There is no indication in any capital plans of when Line 2 will receive the actual benefit of full ATC operation and more frequent service. As on the Yonge line, power upgrades will be required as and when Bloor-Danforth receives substantially more service, but the scope of requirements is unknown.
The comparatively recent change in plans from procurement of a new Line 2 fleet to life extension of the existing trains leaves Bloor-Danforth with constraints on capacity growth for the next decade.
The Scarborough RT
The budget assumes that the RT will continue to operate until 2026 when the Line 2 Extension opens to STC. There will be an increase in service in 2021 when the program to rebuild the fleet completes and the one capital spare train (out of a fleet of 7) is released.
Line 4 Sheppard
There is no plan for any increased service on Line 4 in the capital plans.
The Relief Line and the Yonge North Extension
Although it is not mentioned in the Capital Budget or Plan, the Relief Line design assumes that its trains will be serviced from Greenwood Yard. This would have been possible because Line 2 would have a new fleet served from Kipling Yard.
However, with both the new fleet and yard for Line 2 deferred in the budget, it is not clear where a Relief Line fleet will actually live if that line is to open in, say, 2031.
Both the RL and the Line 1 extension share a problem in that their fleets will have to arrive in Toronto before they open for service, but the yards that would provide this capacity will not be available in time.
For all charts here, click on them for an expanded version. My apologies for the shading. Although these were originally prepared with coloured highlighting, the copies I have are black-and-white which lowers the contrast.
The overall need for more subway cars is summarized in the following introductory text to the fleet plan. However, the text claims that procurement of cars for extensions (Scarborough and Richmond Hill) are in a separate program when, in fact, the numbers are included in the fleet plans for Lines 1 and 2.
This leads to a table of planned orders for subway cars. Contrary to text in the table, the actual deployment of the trains is over half for expansion as explained below.
Planned Subway Car Orders
This chart shows the planned acquisition of two sets of trains. Seven would be bought in the mid-2020s for the Line 2 Extension (SSE), and 44 would be bought for Line 1 YUS from 2029-2033.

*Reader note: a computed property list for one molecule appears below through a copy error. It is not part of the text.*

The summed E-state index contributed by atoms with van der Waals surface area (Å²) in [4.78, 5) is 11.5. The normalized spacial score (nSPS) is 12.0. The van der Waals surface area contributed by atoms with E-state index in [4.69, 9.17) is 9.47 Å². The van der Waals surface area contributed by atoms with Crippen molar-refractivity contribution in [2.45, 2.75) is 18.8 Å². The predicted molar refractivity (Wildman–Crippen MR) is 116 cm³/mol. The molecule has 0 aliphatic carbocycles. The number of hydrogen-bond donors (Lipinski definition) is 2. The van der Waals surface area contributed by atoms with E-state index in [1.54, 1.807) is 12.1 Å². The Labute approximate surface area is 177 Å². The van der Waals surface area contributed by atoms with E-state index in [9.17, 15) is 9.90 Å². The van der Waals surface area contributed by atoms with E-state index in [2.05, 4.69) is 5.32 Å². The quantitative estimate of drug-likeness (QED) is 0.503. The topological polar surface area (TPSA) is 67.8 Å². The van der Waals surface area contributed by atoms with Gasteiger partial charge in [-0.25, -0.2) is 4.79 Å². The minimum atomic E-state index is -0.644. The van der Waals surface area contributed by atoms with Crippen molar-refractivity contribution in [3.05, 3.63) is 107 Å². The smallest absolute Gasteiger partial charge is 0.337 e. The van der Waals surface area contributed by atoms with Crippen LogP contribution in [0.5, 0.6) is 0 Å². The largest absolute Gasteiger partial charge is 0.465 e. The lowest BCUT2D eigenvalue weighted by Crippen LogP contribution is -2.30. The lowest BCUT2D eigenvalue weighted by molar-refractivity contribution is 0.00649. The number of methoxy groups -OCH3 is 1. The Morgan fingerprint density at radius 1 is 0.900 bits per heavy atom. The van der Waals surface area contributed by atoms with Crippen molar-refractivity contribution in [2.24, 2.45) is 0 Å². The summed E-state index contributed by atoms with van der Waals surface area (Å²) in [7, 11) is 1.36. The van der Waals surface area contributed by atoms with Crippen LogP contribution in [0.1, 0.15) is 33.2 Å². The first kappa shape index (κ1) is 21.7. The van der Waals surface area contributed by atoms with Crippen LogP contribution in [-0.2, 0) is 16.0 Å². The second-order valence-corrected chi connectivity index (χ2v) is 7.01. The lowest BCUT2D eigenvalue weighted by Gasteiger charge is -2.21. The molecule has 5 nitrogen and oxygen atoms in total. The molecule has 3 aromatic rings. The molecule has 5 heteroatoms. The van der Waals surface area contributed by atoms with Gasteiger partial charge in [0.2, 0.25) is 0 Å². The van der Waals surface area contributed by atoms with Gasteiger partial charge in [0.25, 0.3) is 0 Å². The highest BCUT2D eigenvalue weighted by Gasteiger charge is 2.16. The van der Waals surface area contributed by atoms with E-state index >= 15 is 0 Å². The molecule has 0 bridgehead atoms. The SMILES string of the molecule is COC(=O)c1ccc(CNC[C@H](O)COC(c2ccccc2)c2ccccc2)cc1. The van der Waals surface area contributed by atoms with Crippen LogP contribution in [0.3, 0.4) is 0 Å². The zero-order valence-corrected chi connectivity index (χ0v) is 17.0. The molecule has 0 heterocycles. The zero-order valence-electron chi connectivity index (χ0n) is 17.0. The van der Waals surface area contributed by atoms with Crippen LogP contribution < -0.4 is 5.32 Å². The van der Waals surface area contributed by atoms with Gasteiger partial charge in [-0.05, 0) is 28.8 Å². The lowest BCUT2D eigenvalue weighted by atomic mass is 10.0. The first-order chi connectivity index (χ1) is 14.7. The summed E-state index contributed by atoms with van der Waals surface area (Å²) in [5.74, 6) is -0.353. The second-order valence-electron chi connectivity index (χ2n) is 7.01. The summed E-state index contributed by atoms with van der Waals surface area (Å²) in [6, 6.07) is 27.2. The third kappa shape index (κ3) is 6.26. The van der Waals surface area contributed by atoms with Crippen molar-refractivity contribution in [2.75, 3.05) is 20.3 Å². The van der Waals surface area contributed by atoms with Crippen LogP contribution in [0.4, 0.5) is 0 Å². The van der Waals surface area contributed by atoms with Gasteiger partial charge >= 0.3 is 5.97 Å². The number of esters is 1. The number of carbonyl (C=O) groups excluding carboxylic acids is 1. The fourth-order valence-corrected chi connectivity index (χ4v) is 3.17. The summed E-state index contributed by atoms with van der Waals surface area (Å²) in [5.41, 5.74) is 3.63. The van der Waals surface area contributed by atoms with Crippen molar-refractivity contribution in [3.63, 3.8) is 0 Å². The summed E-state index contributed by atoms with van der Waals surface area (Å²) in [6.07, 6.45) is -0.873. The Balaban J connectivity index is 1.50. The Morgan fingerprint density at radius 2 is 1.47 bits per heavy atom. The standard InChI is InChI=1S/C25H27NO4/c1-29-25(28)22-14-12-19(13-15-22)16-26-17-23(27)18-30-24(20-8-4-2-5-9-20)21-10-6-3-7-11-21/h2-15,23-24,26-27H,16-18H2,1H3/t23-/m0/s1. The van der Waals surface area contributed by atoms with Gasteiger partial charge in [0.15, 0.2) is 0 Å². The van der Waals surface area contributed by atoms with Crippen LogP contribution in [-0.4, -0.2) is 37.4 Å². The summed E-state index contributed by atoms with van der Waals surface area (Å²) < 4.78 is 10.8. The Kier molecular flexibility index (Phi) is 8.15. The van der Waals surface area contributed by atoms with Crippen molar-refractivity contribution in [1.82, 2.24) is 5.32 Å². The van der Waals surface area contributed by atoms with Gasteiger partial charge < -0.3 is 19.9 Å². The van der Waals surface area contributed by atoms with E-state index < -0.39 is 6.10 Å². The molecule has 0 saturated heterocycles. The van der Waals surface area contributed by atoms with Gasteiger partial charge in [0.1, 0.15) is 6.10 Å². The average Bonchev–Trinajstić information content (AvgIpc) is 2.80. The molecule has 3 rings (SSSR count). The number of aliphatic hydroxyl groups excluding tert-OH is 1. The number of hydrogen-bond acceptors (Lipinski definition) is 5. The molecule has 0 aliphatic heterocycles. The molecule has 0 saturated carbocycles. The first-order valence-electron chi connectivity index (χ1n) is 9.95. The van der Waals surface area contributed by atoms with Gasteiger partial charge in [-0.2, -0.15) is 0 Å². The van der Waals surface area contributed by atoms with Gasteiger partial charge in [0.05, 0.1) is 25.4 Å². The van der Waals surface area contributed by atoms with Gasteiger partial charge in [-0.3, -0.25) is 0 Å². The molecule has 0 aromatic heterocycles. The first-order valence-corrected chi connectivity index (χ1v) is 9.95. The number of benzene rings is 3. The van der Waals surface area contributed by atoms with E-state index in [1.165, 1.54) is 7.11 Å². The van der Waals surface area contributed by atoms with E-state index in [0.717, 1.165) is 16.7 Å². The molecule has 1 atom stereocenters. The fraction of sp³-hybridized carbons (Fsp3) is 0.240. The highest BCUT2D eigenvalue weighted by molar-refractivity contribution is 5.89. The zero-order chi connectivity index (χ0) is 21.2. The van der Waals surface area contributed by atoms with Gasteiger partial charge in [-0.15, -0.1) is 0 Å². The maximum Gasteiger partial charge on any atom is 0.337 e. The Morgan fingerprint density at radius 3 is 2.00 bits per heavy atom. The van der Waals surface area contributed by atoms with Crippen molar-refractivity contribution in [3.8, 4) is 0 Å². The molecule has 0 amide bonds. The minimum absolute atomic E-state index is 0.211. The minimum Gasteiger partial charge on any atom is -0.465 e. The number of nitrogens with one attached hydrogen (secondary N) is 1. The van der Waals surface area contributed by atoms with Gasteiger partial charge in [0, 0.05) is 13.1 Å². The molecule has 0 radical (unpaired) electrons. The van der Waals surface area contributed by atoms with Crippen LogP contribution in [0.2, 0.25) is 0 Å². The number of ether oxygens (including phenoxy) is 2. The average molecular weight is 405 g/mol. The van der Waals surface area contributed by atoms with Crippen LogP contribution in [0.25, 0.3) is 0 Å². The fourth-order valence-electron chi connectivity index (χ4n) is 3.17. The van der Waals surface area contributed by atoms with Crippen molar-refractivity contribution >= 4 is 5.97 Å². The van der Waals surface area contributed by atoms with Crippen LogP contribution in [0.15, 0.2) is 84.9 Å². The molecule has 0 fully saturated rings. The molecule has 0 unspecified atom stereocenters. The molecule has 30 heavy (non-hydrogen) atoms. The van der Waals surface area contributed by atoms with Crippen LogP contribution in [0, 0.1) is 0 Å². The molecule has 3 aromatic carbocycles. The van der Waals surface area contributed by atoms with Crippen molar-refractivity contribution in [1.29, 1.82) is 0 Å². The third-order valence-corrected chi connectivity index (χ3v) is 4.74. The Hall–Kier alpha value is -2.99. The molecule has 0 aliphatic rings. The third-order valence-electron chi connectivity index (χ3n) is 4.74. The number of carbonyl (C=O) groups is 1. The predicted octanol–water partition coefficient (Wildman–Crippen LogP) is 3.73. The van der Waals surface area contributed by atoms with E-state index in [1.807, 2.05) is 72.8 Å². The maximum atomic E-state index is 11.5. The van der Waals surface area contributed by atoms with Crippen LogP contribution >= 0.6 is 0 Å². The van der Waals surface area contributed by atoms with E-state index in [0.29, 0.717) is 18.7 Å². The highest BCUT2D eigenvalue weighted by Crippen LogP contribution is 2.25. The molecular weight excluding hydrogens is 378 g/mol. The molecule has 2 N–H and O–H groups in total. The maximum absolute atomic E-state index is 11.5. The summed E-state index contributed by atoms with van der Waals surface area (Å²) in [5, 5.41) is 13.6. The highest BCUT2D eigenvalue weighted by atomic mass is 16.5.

The SSE trains are explicitly noted above, and the Line 1 fleet plan (below) shows a jump of 20 trains for peak service from 2031 to 2032 corresponding to the Richmond Hill Extension. A further 4 trains would be required for 20% spares. Therefore 31 of the planned 51 trains are for expansion projects, not for ridership growth. This chart and associated text are misleading on that count.
From a budgeting and funding perspective this is an important distinction because new trains for ridership growth are funded as free-standing projects, while trains required for extensions are charged to those projects. If requirements are mis-characterized as part of normal growth, this could artificially lower the total cost of an extension, and also affect funding arrangements.
A key item missing from the fleet plan is a table of carhouse and yard capacities akin to what the TTC produces for its streetcar and bus depots. There is no way of knowing what capacity is available and planned, and how this relates to the number of trains that might, or might not, be acquired, nor to the concurrent existence of new and old fleets during transition periods.
Line 1 YUS
The Line 1 fleet plan shows a buildup of service every few years from 2021 to 2028 taking advantage of ATC to run more trains on the line. The peak service, not including gap trains rises from 61 in 2019 (the 65 shown above includes 4 gap trains), to 77 by 2029 (79 total minus 2 gap trains), a 26% increase. This corresponds to a reduction in the peak headway from 141 seconds to 112 seconds without any allowance for possibly faster trip times under ATC, and gets the line to its target service level for ATC in about a decade.